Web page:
When it comes to romance, how loud is too loud?
“So what you’re saying is, don’t vacuum a sage-grouse lek?” I asked.
“And don’t grind coffee in the middle of one either – it’s not a good place for your next hipster drip-coffee spot,” Kevin added.
Michael, our boss, walked into this conversation to ask an administrative question about the sage-grouse project we’re working on. “Usually I can track the context of your conversations, but what on Earth are you two talking about?” he inquired with a smile.
We laughed. These kinds of conversations tend to get us a little giddy and energized – the way you feel when you find the solution to a problem or wonder at a new, fascinating component of a complex world.
We were discussing how ambient and human-made sounds affect mating sage-grouse, and how to address those effects. Before long we’d be diving into some pretty heady physics including prevailing winds and how different pitches (like notes on a piano) might affect the birds. For now, we were just trying to wrap our heads around a simple question: How loud is too loud? To help this sink in, I was trying to imagine my life as a sage-grouse.
Biologists cringe when we assign human attributes to animals too much. It can lead us to oversimplify a complex set of relationships in the natural world and elevate human experience above all others. Be that as it may, it’s a useful tool and our more creative instincts have long allowed for metaphors to illuminate difficult concepts. Plus it’s a little silly and kind of fun.
My life as a sage-grouse, in the most basic form, is pretty simple. I have a home to sleep in and to be with my family and loved ones, and for this I require cover and security to thrive – which roughly translates to nesting habitat. I frequent a grocery store (or maybe I even have a garden) to get nourishing food for myself and the people around me. This store or garden is a sage grouse’s “late brood habitat,” where hens take chicks to find insects, so they can grow into stout little birds.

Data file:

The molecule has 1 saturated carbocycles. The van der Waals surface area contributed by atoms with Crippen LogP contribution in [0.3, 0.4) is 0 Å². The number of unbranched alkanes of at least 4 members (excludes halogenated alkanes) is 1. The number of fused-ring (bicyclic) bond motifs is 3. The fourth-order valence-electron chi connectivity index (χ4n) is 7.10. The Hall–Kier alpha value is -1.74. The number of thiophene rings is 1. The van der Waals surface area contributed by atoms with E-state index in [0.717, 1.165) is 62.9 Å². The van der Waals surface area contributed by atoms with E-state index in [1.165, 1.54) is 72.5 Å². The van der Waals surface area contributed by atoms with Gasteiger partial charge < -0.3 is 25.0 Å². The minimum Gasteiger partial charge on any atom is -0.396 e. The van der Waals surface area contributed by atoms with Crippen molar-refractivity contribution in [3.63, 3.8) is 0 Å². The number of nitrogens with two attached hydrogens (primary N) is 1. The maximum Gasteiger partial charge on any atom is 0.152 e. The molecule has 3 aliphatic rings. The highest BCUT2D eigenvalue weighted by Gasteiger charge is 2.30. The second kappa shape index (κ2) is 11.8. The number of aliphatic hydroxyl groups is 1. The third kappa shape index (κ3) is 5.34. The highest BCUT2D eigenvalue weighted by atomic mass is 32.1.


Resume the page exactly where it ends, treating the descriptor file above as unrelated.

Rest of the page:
But what are leks like?
Leks are our bars, cafés and music venues where we go out seeking companionship. Every spring sage-grouse flock to these open areas and males display themselves – puffing out their chests and making a low whoompa-whoompa sound. The parallels to the human experience are endless here, and I will leave many of them to your own imagination!
But in all seriousness, I’m humbly reminded of how hard it is to get to know someone at a loud, crowded bar, or at a raging music concert. You can’t understand what the other person is saying over all the hubbub, you can’t tell the other person how much you like them and ask about who they really are. You simply can’t hear them.
When we really want to get to know someone, we can invite her or him to a quiet café, a walk along the river, or to a cozy pub where we can dig into the stuff that really matters. We ask questions of each other that probe deeper, getting at our values and perspectives of the world. We ask each other to be vulnerable and, in return, we listen, quietly and openly.
Imagine that you are on a date that is going well at a local restaurant – candles, soft conversation, a glass of wine. You are deep into a discussion about the things that really matter. At this moment even loud laughter from other diners can feel jarring and abrasive and disturb the mood. It is a magical evening. Suddenly, the wait staff starts running a vacuum cleaner right next to your table. What do you do? Want to move, most likely. You want to find a quiet place around the corner to enjoy your conversation and each other.
Sage-grouse can pick up and move when a lek is disturbed by noise, too. But the problem is, we don’t know where they go, and we don’t know how new leks get established. Which brings us back to our question: How much sound is too much?
The scientific literature suggests that leks become abandoned when noises are 10-30 decibels above ambient noise. But how loud is that? It’s somewhere between normal human conversation and the sound of a vacuum cleaner, or a coffee grinder, or 18-wheelers on a roadway.
Sage-grouse numbers have been dwindling dramatically over the last 100 years, so we have a lot more measurement and modeling work to do to avoid this habitat impact. And Kevin and I will have many more conversations, about how to accomplish this, and we will drill down on the acoustics, and the math and physics that underlay the phenomenon.
For now, I can say that I get it. I sympathize with the birds on this one. I would leave if the mood wasn’t right and I definitely won’t be running a vacuum cleaner across a lek!